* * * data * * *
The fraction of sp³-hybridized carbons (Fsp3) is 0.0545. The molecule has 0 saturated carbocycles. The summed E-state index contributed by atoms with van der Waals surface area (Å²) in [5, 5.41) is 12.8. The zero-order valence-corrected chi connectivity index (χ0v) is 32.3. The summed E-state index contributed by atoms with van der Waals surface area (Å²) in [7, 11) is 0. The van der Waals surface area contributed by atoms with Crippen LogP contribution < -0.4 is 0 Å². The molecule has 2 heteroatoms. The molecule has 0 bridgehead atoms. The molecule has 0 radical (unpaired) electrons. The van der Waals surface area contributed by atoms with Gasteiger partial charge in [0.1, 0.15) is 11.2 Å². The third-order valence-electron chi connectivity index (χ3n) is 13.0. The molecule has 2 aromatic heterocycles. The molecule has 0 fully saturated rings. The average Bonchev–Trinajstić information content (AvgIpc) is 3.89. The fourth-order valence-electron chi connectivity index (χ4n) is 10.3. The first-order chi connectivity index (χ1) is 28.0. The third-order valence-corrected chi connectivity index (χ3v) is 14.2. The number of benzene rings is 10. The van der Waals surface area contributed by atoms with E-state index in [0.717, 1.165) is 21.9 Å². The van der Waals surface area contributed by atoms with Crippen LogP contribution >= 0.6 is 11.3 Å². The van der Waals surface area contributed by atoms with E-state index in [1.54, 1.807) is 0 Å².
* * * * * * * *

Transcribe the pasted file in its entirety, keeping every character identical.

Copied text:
The fraction of sp³-hybridized carbons (Fsp3) is 0.0545. The molecule has 0 saturated carbocycles. The summed E-state index contributed by atoms with van der Waals surface area (Å²) in [5, 5.41) is 12.8. The zero-order valence-corrected chi connectivity index (χ0v) is 32.3. The summed E-state index contributed by atoms with van der Waals surface area (Å²) in [7, 11) is 0. The van der Waals surface area contributed by atoms with Crippen LogP contribution < -0.4 is 0 Å². The molecule has 2 heteroatoms. The molecule has 0 bridgehead atoms. The molecule has 0 radical (unpaired) electrons. The van der Waals surface area contributed by atoms with Gasteiger partial charge in [0.1, 0.15) is 11.2 Å². The third-order valence-electron chi connectivity index (χ3n) is 13.0. The molecule has 2 aromatic heterocycles. The molecule has 0 fully saturated rings. The average Bonchev–Trinajstić information content (AvgIpc) is 3.89. The fourth-order valence-electron chi connectivity index (χ4n) is 10.3. The first-order chi connectivity index (χ1) is 28.0. The third-order valence-corrected chi connectivity index (χ3v) is 14.2. The number of benzene rings is 10. The van der Waals surface area contributed by atoms with E-state index in [0.717, 1.165) is 21.9 Å². The van der Waals surface area contributed by atoms with Crippen LogP contribution >= 0.6 is 11.3 Å². The van der Waals surface area contributed by atoms with E-state index in [1.54, 1.807) is 0 Å².